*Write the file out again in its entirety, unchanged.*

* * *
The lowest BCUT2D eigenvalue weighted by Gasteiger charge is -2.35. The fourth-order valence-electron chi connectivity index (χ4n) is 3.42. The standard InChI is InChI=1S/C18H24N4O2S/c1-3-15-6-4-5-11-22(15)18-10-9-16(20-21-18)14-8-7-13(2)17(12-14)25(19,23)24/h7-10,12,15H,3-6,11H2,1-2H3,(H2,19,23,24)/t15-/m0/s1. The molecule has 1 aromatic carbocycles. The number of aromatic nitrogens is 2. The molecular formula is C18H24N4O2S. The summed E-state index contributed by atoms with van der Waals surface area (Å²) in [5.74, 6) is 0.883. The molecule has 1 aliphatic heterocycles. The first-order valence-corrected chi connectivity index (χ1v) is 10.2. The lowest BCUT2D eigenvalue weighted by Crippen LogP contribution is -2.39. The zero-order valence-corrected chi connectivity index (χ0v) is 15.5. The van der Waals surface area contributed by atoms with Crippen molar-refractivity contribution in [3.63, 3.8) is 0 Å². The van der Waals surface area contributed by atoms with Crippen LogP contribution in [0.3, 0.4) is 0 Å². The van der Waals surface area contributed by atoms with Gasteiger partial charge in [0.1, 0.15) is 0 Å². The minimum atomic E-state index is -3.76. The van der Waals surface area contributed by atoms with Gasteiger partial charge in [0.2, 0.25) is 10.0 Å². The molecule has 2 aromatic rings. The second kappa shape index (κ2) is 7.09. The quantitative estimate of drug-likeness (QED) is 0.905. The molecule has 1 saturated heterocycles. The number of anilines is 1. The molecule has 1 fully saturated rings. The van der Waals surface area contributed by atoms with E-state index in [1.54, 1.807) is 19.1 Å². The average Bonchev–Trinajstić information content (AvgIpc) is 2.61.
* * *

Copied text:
The lowest BCUT2D eigenvalue weighted by Gasteiger charge is -2.35. The fourth-order valence-electron chi connectivity index (χ4n) is 3.42. The standard InChI is InChI=1S/C18H24N4O2S/c1-3-15-6-4-5-11-22(15)18-10-9-16(20-21-18)14-8-7-13(2)17(12-14)25(19,23)24/h7-10,12,15H,3-6,11H2,1-2H3,(H2,19,23,24)/t15-/m0/s1. The molecule has 1 aromatic carbocycles. The number of aromatic nitrogens is 2. The molecular formula is C18H24N4O2S. The summed E-state index contributed by atoms with van der Waals surface area (Å²) in [5.74, 6) is 0.883. The molecule has 1 aliphatic heterocycles. The first-order valence-corrected chi connectivity index (χ1v) is 10.2. The lowest BCUT2D eigenvalue weighted by Crippen LogP contribution is -2.39. The zero-order valence-corrected chi connectivity index (χ0v) is 15.5. The van der Waals surface area contributed by atoms with Crippen molar-refractivity contribution in [3.63, 3.8) is 0 Å². The van der Waals surface area contributed by atoms with Crippen LogP contribution in [0.3, 0.4) is 0 Å². The van der Waals surface area contributed by atoms with Gasteiger partial charge in [0.1, 0.15) is 0 Å². The minimum atomic E-state index is -3.76. The van der Waals surface area contributed by atoms with Gasteiger partial charge in [0.2, 0.25) is 10.0 Å². The molecule has 2 aromatic rings. The second kappa shape index (κ2) is 7.09. The quantitative estimate of drug-likeness (QED) is 0.905. The molecule has 1 saturated heterocycles. The number of anilines is 1. The molecule has 1 fully saturated rings. The van der Waals surface area contributed by atoms with E-state index in [1.54, 1.807) is 19.1 Å². The average Bonchev–Trinajstić information content (AvgIpc) is 2.61.